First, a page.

Create a Business Manifesto for Digital Workplace Success

A business manifesto should be an essential tool in communicating the intentions and motives of the digital workplace, says Gartner.

"The core idea behind the digital workplace — boosting employee engagement and agility through a more consumerized work environment — can be hard to translate into tangible actions that are easily understood by the broader community," said Matthew W. Cain, vice president and analyst at Gartner. "The core principles and desired outcomes of a digital workplace need to be explained in plain language that reflects the culture and values of the organization, while offering prescriptive guidance. The digital manifesto is essentially a marketing vehicle to make the digital workplace actionable and real to all stakeholders."

The manifesto is aspirational in nature and should inspire employees to take action. It is complementary to other, more formal documents, such as the digital workplace vision, the strategic plan, the execution strategy or various detailed project management-related planning documents. The manifesto provides a way of communicating the broad goals of the IT organization, of which many employees are largely unaware.

Sample manifesto statements include:

  • Endeavor to "work in public" — where projects, research and activities are available to anyone in the community or the organization to spur awareness, collaboration and, ultimately, innovation, while respecting personal privacy.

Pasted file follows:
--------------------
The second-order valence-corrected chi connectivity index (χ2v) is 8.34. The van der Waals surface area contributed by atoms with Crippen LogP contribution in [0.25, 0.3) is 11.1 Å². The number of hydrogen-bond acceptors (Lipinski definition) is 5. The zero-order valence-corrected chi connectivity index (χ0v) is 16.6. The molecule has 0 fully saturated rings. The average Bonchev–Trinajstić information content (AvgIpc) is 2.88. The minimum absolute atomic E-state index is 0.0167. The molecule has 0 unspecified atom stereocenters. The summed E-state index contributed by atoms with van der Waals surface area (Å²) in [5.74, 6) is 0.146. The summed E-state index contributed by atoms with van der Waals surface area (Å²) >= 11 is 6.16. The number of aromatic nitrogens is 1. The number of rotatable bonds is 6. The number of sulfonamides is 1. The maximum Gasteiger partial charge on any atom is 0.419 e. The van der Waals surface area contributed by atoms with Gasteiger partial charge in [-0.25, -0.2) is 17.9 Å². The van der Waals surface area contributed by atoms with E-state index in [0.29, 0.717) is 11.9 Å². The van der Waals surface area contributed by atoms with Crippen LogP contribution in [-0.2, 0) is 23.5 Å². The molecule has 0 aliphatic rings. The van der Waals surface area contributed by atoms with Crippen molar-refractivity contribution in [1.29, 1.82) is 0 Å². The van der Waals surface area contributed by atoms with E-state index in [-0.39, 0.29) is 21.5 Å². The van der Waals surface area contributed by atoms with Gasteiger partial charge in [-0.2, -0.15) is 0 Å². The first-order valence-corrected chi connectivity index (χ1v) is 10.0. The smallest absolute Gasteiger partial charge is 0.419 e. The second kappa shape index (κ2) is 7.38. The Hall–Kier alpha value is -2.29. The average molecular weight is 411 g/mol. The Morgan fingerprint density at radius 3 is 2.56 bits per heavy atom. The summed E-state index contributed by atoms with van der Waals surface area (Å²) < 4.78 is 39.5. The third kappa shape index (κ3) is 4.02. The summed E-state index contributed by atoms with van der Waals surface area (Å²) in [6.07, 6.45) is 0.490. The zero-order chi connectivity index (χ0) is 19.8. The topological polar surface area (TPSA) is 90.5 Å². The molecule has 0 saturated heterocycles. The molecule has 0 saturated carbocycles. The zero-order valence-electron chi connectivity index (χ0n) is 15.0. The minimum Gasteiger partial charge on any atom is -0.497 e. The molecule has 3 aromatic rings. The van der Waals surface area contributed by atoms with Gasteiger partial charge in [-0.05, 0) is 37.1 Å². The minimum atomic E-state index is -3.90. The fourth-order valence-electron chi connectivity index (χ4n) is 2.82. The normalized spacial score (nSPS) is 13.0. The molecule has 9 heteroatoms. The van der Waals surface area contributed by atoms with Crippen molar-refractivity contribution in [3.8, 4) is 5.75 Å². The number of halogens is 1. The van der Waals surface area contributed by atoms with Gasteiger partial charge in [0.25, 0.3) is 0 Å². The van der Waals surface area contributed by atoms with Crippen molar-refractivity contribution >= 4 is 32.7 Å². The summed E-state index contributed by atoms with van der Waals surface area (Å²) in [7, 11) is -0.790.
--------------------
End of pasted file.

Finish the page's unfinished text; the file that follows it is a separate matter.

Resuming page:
• Continuously expand literacies — new media, information, technical, for example, to spur personal growth and help the company thrive in the digital economy.
  • Create a sense of belonging and ownership through novel thinking and the use of employee-chosen devices, applications and other services to facilitate personal and organizational agility and effectiveness.

The manifesto needs to be in concert with existing workplace policies. Organizational change efforts for the digital workplace are extensive and Gartner recommends that organizations:

  • Develop a common vision of the digital workplace, and make sure it is widely understood and has a consistent message.
  • Convey the digital workplace message using a variety of communication approaches such as town halls, videoconferences and social media.
  • Use peer advocates to translate the top-level vision into the specifics that enable stakeholder groups to engage and take action.
  • Actively promote self-organization and localized decision-making by employees to formulate and implement the digital workplace.
  • Encourage leadership to embrace and demonstrate digital workplace values (lead by example).

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